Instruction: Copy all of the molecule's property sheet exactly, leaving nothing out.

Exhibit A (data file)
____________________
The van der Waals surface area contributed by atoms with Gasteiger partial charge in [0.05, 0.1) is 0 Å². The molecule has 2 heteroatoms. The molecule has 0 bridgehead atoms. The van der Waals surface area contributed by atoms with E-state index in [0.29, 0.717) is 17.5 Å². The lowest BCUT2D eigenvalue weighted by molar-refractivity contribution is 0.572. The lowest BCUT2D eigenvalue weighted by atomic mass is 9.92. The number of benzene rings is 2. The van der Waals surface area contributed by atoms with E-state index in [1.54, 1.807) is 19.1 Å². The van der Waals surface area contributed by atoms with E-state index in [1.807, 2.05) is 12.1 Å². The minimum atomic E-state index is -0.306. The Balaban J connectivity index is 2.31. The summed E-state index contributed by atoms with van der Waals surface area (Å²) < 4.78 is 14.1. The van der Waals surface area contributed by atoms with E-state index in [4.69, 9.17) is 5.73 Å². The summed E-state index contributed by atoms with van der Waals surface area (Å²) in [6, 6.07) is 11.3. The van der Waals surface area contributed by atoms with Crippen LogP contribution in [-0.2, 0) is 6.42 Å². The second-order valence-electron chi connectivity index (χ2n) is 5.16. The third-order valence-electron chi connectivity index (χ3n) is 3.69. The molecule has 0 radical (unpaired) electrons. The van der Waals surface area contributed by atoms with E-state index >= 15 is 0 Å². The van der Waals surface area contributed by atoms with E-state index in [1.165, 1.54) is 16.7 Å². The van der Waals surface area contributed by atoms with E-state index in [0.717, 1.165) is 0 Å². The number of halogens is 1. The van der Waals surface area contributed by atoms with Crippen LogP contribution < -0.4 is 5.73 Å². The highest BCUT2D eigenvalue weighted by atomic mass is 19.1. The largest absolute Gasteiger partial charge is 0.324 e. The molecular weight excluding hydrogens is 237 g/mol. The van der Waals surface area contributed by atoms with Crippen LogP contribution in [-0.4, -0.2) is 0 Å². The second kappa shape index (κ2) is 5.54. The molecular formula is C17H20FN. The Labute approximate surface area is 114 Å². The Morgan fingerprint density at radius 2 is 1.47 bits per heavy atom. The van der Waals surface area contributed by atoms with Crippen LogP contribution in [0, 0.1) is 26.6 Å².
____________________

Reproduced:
The van der Waals surface area contributed by atoms with Gasteiger partial charge in [0.05, 0.1) is 0 Å². The molecule has 2 heteroatoms. The molecule has 0 bridgehead atoms. The van der Waals surface area contributed by atoms with E-state index in [0.29, 0.717) is 17.5 Å². The lowest BCUT2D eigenvalue weighted by molar-refractivity contribution is 0.572. The lowest BCUT2D eigenvalue weighted by atomic mass is 9.92. The number of benzene rings is 2. The van der Waals surface area contributed by atoms with E-state index in [1.54, 1.807) is 19.1 Å². The van der Waals surface area contributed by atoms with E-state index in [1.807, 2.05) is 12.1 Å². The minimum atomic E-state index is -0.306. The Balaban J connectivity index is 2.31. The summed E-state index contributed by atoms with van der Waals surface area (Å²) < 4.78 is 14.1. The van der Waals surface area contributed by atoms with E-state index in [4.69, 9.17) is 5.73 Å². The summed E-state index contributed by atoms with van der Waals surface area (Å²) in [6, 6.07) is 11.3. The van der Waals surface area contributed by atoms with Crippen LogP contribution in [-0.2, 0) is 6.42 Å². The second-order valence-electron chi connectivity index (χ2n) is 5.16. The third-order valence-electron chi connectivity index (χ3n) is 3.69. The molecule has 0 radical (unpaired) electrons. The van der Waals surface area contributed by atoms with E-state index >= 15 is 0 Å². The van der Waals surface area contributed by atoms with E-state index in [1.165, 1.54) is 16.7 Å². The van der Waals surface area contributed by atoms with E-state index in [0.717, 1.165) is 0 Å². The number of halogens is 1. The van der Waals surface area contributed by atoms with Crippen LogP contribution < -0.4 is 5.73 Å². The highest BCUT2D eigenvalue weighted by atomic mass is 19.1. The largest absolute Gasteiger partial charge is 0.324 e. The molecular weight excluding hydrogens is 237 g/mol. The van der Waals surface area contributed by atoms with Crippen LogP contribution in [-0.4, -0.2) is 0 Å². The second kappa shape index (κ2) is 5.54. The molecular formula is C17H20FN. The Labute approximate surface area is 114 Å². The Morgan fingerprint density at radius 2 is 1.47 bits per heavy atom. The van der Waals surface area contributed by atoms with Crippen LogP contribution in [0, 0.1) is 26.6 Å².